Builders Sweeten the Deal to Win Over More Buyers

Reduction in home prices and mortgage rate buydowns are still on the table for the nation’s homebuilders as they try to woo buyers this spring.


Melissa Dittmann Tracey, REALTOR Magazine

3/20/20242 min read

a wooden structure with a sky background
a wooden structure with a sky background

Builders Sweeten the Deal to Win Over More Buyers

REALTOR® Magazine | article by Melissa Dittmann Tracey | March 20, 2024

Reduction in home prices and mortgage rate buydowns are still on the table for the nation’s homebuilders as they try to woo buyers this spring.

Home buyers fear they’re overpaying on higher home prices, so more homebuilders are offering incentives to ease their doubts. Sixty percent of homebuilders in March reported offering some form of sales incentive to attract more home buyers, according to the latest survey data from the National Association of Home Builders.

It appears to be paying off: New-home sales are rising, and builders are ramping up construction of new single-family homes nationwide to meet an uptick in demand.

“Single-family housing is poised for a good year in 2024, with starts and permits on an upward trend,” says Danushka Nanayakkara-Skillington, NAHB’s assistant vice president for forecasting and analysis.

Single-family housing starts jumped nearly 12% annually in February, reaching a 1.13 million seasonally adjusted annual rate—the highest level since April 2022, the U.S. Department of Housing and Urban Development and the U.S. Census Bureau reported Tuesday.

“The solid level of single-family production in February tracks closely with rising builder sentiment, and with mortgage rates expected to moderate further this year, this will provide an added boost for single-family building,” adds Carl Harris, NAHB’s chairman. “But policymakers need to help the industry’s supply-chains in order to protect housing affordability and add much needed supply to boost inventory.”

Buyers have gotten nervous about prices, as the resale market continues to reach record highs in sales prices.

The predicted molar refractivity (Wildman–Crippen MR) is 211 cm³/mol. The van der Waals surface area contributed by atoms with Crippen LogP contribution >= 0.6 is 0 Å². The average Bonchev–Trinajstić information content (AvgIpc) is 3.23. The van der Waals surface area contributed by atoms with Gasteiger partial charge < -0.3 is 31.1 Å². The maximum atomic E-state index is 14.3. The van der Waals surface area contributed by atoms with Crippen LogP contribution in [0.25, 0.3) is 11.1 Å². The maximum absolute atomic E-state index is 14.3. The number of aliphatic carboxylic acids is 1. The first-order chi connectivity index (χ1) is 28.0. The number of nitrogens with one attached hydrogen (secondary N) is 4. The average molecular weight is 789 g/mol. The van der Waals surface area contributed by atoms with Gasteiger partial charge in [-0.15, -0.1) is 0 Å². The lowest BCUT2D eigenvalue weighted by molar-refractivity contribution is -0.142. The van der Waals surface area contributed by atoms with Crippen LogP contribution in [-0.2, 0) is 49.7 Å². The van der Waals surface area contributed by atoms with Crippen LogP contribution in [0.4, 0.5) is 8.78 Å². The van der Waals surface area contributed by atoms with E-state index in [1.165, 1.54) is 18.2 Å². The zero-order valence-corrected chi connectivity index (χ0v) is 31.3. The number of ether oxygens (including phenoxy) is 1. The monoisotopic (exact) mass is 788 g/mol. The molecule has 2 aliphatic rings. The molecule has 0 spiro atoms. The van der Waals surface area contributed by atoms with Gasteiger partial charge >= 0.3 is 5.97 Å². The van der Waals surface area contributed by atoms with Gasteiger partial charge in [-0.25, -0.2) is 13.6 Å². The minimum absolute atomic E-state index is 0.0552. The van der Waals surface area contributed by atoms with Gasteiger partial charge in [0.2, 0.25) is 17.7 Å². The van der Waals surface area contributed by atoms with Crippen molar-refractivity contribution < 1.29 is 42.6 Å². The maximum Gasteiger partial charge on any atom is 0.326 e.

Ali Wolf, chief economist with the housing research firm Zonda, said at a press conference last month during the International Builders’ Show in Las Vegas that builders may be in a better position to respond to buyers’ hesitation over prices. “To get them to feel more comfortable, they need to at least feel like they’re getting a deal,” she said, noting that builders increasingly are offering sales incentives, like funds toward closing costs (up to $20,000) or “flex dollars” to use toward home upgrades.

Homebuilders also have been showing more willingness to negotiate on the home price, an area they’ve traditionally shied away from in the past. About a quarter of homebuilders reported reducing their prices in March, with an average 6% price reduction, NAHB’s data shows. That said, homebuilder price reductions have reached their lowest level since July 2023.

Builders Take Action to Boost Sales

New-home sales sank to low levels in 2022 and early 2023, due to inflation and high costs of building materials. Since then, homebuilders have been ultra-focused on how to boost sales and take advantage of buyers who’ve grown increasingly frustrated with the lack of choices in the resale market.

In 2023, builders made the following efforts to try to increase new-home sales, according to NAHB’s survey data:

  • Offered sales incentives: 62%

  • Built smaller homes: 38%

  • Cut home prices: 36%

  • Offered more affordable finishes and designs: 33%

  • Shifted production mix toward lower-priced homes: 23%

  • Built on lots farther away from urban core: 18%

  • Built on smaller lots: 17%

  • Built more townhomes: 14%

Looking ahead, builders are feeling confident that their efforts are paying off. Builder confidence in March climbed to its highest level in eight months, and homebuilders show the most optimism about current sales conditions and sales expectations over the next six months. “Buyer demand remains brisk, and we expect more consumers to jump off the sidelines and into the marketplace if mortgage rates continue to fall later this year,” Harris says.